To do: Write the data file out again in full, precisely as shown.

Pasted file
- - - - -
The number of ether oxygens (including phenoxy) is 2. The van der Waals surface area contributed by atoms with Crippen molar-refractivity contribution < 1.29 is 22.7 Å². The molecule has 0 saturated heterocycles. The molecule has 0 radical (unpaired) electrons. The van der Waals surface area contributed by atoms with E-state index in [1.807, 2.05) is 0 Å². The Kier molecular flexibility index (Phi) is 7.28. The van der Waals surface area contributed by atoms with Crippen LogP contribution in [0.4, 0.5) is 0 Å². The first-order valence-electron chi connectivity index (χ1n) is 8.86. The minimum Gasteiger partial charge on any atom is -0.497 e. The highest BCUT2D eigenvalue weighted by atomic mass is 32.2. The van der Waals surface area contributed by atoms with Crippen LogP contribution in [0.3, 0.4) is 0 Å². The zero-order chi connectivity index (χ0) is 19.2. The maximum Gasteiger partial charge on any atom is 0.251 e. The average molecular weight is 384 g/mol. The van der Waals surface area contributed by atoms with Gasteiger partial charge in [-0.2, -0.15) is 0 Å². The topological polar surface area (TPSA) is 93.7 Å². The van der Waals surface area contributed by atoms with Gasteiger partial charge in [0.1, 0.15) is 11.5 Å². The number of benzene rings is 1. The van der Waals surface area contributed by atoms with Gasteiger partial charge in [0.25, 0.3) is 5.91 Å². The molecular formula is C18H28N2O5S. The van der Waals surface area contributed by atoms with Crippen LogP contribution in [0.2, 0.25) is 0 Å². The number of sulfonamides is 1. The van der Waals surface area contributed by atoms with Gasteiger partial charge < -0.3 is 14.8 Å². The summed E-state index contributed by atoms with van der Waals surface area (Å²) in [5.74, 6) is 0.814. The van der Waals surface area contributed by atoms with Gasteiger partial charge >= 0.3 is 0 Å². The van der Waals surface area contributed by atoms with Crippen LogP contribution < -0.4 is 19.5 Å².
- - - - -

The number of ether oxygens (including phenoxy) is 2. The van der Waals surface area contributed by atoms with Crippen molar-refractivity contribution < 1.29 is 22.7 Å². The molecule has 0 saturated heterocycles. The molecule has 0 radical (unpaired) electrons. The van der Waals surface area contributed by atoms with E-state index in [1.807, 2.05) is 0 Å². The Kier molecular flexibility index (Phi) is 7.28. The van der Waals surface area contributed by atoms with Crippen LogP contribution in [0.4, 0.5) is 0 Å². The first-order valence-electron chi connectivity index (χ1n) is 8.86. The minimum Gasteiger partial charge on any atom is -0.497 e. The highest BCUT2D eigenvalue weighted by atomic mass is 32.2. The van der Waals surface area contributed by atoms with Crippen LogP contribution in [0.3, 0.4) is 0 Å². The zero-order chi connectivity index (χ0) is 19.2. The maximum Gasteiger partial charge on any atom is 0.251 e. The average molecular weight is 384 g/mol. The van der Waals surface area contributed by atoms with Gasteiger partial charge in [-0.2, -0.15) is 0 Å². The topological polar surface area (TPSA) is 93.7 Å². The van der Waals surface area contributed by atoms with Gasteiger partial charge in [0.1, 0.15) is 11.5 Å². The number of benzene rings is 1. The van der Waals surface area contributed by atoms with Gasteiger partial charge in [0.25, 0.3) is 5.91 Å². The molecular formula is C18H28N2O5S. The van der Waals surface area contributed by atoms with Crippen LogP contribution in [0.2, 0.25) is 0 Å². The number of sulfonamides is 1. The van der Waals surface area contributed by atoms with Gasteiger partial charge < -0.3 is 14.8 Å². The summed E-state index contributed by atoms with van der Waals surface area (Å²) in [5.74, 6) is 0.814. The van der Waals surface area contributed by atoms with Gasteiger partial charge >= 0.3 is 0 Å². The van der Waals surface area contributed by atoms with Crippen LogP contribution < -0.4 is 19.5 Å².